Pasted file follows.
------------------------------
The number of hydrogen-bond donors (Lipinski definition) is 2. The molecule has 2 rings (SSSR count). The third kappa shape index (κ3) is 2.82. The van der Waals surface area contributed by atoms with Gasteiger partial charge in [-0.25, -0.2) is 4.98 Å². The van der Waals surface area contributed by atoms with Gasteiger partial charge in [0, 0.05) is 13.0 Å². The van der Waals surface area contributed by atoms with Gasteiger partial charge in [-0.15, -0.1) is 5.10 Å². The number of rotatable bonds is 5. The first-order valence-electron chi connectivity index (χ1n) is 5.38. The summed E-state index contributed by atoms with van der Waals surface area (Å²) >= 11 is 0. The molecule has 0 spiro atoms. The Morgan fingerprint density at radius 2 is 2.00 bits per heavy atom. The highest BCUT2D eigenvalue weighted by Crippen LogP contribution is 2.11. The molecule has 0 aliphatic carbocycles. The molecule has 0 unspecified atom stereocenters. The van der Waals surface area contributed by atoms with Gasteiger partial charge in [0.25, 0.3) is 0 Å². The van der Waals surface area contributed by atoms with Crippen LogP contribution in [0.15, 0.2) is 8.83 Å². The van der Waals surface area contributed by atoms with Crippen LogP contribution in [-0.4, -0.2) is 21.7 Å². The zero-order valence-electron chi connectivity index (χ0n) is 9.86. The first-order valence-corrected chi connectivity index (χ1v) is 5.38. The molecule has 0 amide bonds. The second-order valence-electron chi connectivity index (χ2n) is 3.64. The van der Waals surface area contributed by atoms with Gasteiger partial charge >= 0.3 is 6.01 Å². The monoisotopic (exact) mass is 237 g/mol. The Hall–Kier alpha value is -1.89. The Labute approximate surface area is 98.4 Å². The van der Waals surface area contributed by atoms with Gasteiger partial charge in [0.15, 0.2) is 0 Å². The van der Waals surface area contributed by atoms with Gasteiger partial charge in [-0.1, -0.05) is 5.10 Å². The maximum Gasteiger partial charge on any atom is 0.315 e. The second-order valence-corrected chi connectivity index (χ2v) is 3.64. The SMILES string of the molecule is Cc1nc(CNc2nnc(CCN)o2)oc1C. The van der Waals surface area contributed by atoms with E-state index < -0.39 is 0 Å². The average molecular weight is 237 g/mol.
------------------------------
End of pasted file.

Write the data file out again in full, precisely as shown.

The number of hydrogen-bond donors (Lipinski definition) is 2. The molecule has 2 rings (SSSR count). The third kappa shape index (κ3) is 2.82. The van der Waals surface area contributed by atoms with Gasteiger partial charge in [-0.25, -0.2) is 4.98 Å². The van der Waals surface area contributed by atoms with Gasteiger partial charge in [0, 0.05) is 13.0 Å². The van der Waals surface area contributed by atoms with Gasteiger partial charge in [-0.15, -0.1) is 5.10 Å². The number of rotatable bonds is 5. The first-order valence-electron chi connectivity index (χ1n) is 5.38. The summed E-state index contributed by atoms with van der Waals surface area (Å²) >= 11 is 0. The molecule has 0 spiro atoms. The Morgan fingerprint density at radius 2 is 2.00 bits per heavy atom. The highest BCUT2D eigenvalue weighted by Crippen LogP contribution is 2.11. The molecule has 0 aliphatic carbocycles. The molecule has 0 unspecified atom stereocenters. The van der Waals surface area contributed by atoms with Gasteiger partial charge in [0.25, 0.3) is 0 Å². The van der Waals surface area contributed by atoms with Crippen LogP contribution in [0.15, 0.2) is 8.83 Å². The van der Waals surface area contributed by atoms with Crippen LogP contribution in [-0.4, -0.2) is 21.7 Å². The zero-order valence-electron chi connectivity index (χ0n) is 9.86. The first-order valence-corrected chi connectivity index (χ1v) is 5.38. The molecule has 0 amide bonds. The second-order valence-electron chi connectivity index (χ2n) is 3.64. The van der Waals surface area contributed by atoms with Gasteiger partial charge >= 0.3 is 6.01 Å². The monoisotopic (exact) mass is 237 g/mol. The Hall–Kier alpha value is -1.89. The Labute approximate surface area is 98.4 Å². The van der Waals surface area contributed by atoms with Gasteiger partial charge in [0.15, 0.2) is 0 Å². The van der Waals surface area contributed by atoms with Gasteiger partial charge in [-0.1, -0.05) is 5.10 Å². The maximum Gasteiger partial charge on any atom is 0.315 e. The second-order valence-corrected chi connectivity index (χ2v) is 3.64. The SMILES string of the molecule is Cc1nc(CNc2nnc(CCN)o2)oc1C. The van der Waals surface area contributed by atoms with E-state index < -0.39 is 0 Å². The average molecular weight is 237 g/mol.